Do I have to disclose a parent's gift?
Having generous parents is nothing to hide. An estimated one-third of first-time buyers purchase their home with a loan or a money gift from their parents. Lenders will ask for a gift letter stating that no repayment of the "gift" is expected. In addition to the letter, a lender can ask for two or three months' worth of statements for the account where the down payment funds are located. If the money was recently placed into that account, the lender may ask where it came from and request verification of that source as well.

Resources:
* "The Homebuyer's Survival Guide," Kenneth W. Edwards, Dearborn Financial Publishing, Chicago; 1994.

What is a gift letter?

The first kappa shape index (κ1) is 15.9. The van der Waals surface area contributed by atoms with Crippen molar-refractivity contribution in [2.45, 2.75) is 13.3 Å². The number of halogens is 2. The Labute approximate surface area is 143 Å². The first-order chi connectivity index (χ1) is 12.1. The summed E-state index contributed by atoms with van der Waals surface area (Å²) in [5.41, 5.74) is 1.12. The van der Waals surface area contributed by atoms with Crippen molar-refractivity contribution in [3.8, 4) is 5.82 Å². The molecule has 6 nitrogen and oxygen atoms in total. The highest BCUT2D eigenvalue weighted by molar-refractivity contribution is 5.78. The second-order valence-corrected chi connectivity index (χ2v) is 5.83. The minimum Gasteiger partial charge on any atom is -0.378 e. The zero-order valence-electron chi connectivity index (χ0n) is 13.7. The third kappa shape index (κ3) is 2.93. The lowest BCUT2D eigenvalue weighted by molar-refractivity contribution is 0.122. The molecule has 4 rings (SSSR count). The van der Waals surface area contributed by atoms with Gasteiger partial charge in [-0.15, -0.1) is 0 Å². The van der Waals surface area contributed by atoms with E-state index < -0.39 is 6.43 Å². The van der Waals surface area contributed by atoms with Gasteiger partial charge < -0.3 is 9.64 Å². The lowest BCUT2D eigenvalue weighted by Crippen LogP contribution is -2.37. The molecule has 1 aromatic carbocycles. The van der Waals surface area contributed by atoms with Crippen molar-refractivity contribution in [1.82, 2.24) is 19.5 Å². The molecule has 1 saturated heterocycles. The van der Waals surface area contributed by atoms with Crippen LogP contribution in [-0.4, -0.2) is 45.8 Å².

If someone is willing to make a gift of funds in order for you to purchase a home, lenders will ask for a gift letter stating that no repayment of the "gift" is expected. The amount of the gift and the date funds were transferred should be spelled out in the letter, along with the donor's name, address, telephone number and relationship to the borrower. In addition to the letter, a lender can ask for two or three months' worth of statements for the account where the down payment funds are located. If the money was recently placed into that account, the lender may ask where it came from and request verification of that source as well. Gifts -- with the proper documentation -- can be from relatives, friends, an employer, church, municipality, or nonprofit organization. Lenders often have stricter restrictions on gifts from friends and relatives other than parents. Also, if you put less than 20 percent down, some lenders may require that a portion of the down payment be your own cash, not a gift. If you want to use a gift as part of your down payment, check with individual lenders to learn the restrictions of specific private or government-insured mortgage programs.